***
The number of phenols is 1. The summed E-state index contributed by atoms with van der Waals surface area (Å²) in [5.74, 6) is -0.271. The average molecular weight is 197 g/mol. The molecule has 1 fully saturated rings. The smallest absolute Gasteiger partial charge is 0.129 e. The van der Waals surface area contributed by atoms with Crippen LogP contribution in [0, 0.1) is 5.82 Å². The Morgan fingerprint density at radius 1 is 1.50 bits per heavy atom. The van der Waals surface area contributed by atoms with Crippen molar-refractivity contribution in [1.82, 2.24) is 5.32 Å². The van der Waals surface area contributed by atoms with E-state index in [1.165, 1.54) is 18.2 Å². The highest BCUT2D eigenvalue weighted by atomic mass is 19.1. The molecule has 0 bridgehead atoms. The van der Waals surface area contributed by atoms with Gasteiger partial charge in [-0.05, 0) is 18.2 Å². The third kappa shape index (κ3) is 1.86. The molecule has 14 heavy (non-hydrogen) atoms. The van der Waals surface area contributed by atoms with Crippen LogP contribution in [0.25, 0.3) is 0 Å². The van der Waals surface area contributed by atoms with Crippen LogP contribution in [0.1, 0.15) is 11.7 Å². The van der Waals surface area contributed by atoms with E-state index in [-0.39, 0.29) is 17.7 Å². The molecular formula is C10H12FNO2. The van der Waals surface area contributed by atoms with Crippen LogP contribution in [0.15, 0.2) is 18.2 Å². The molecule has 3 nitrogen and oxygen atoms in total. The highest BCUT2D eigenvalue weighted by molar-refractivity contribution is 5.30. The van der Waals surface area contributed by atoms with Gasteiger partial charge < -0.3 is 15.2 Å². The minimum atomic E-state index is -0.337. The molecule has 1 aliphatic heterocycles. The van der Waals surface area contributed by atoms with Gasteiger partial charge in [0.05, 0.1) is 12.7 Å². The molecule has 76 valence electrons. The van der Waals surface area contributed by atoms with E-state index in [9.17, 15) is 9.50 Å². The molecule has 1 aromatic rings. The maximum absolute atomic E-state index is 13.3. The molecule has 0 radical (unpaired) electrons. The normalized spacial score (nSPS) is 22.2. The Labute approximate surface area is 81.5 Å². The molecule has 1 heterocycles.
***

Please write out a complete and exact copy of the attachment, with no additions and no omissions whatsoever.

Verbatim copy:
The number of phenols is 1. The summed E-state index contributed by atoms with van der Waals surface area (Å²) in [5.74, 6) is -0.271. The average molecular weight is 197 g/mol. The molecule has 1 fully saturated rings. The smallest absolute Gasteiger partial charge is 0.129 e. The van der Waals surface area contributed by atoms with Crippen LogP contribution in [0, 0.1) is 5.82 Å². The Morgan fingerprint density at radius 1 is 1.50 bits per heavy atom. The van der Waals surface area contributed by atoms with Crippen molar-refractivity contribution in [1.82, 2.24) is 5.32 Å². The van der Waals surface area contributed by atoms with E-state index in [1.165, 1.54) is 18.2 Å². The highest BCUT2D eigenvalue weighted by atomic mass is 19.1. The molecule has 0 bridgehead atoms. The van der Waals surface area contributed by atoms with Gasteiger partial charge in [-0.05, 0) is 18.2 Å². The third kappa shape index (κ3) is 1.86. The molecule has 14 heavy (non-hydrogen) atoms. The van der Waals surface area contributed by atoms with Crippen LogP contribution in [0.25, 0.3) is 0 Å². The van der Waals surface area contributed by atoms with Crippen LogP contribution in [0.1, 0.15) is 11.7 Å². The van der Waals surface area contributed by atoms with E-state index in [-0.39, 0.29) is 17.7 Å². The molecular formula is C10H12FNO2. The van der Waals surface area contributed by atoms with Crippen LogP contribution in [0.15, 0.2) is 18.2 Å². The molecule has 3 nitrogen and oxygen atoms in total. The highest BCUT2D eigenvalue weighted by molar-refractivity contribution is 5.30. The van der Waals surface area contributed by atoms with Gasteiger partial charge < -0.3 is 15.2 Å². The minimum atomic E-state index is -0.337. The molecule has 1 aliphatic heterocycles. The van der Waals surface area contributed by atoms with Gasteiger partial charge in [0.05, 0.1) is 12.7 Å². The molecule has 76 valence electrons. The van der Waals surface area contributed by atoms with E-state index in [9.17, 15) is 9.50 Å². The molecule has 1 aromatic rings. The maximum absolute atomic E-state index is 13.3. The molecule has 0 radical (unpaired) electrons. The normalized spacial score (nSPS) is 22.2. The Labute approximate surface area is 81.5 Å². The molecule has 1 heterocycles.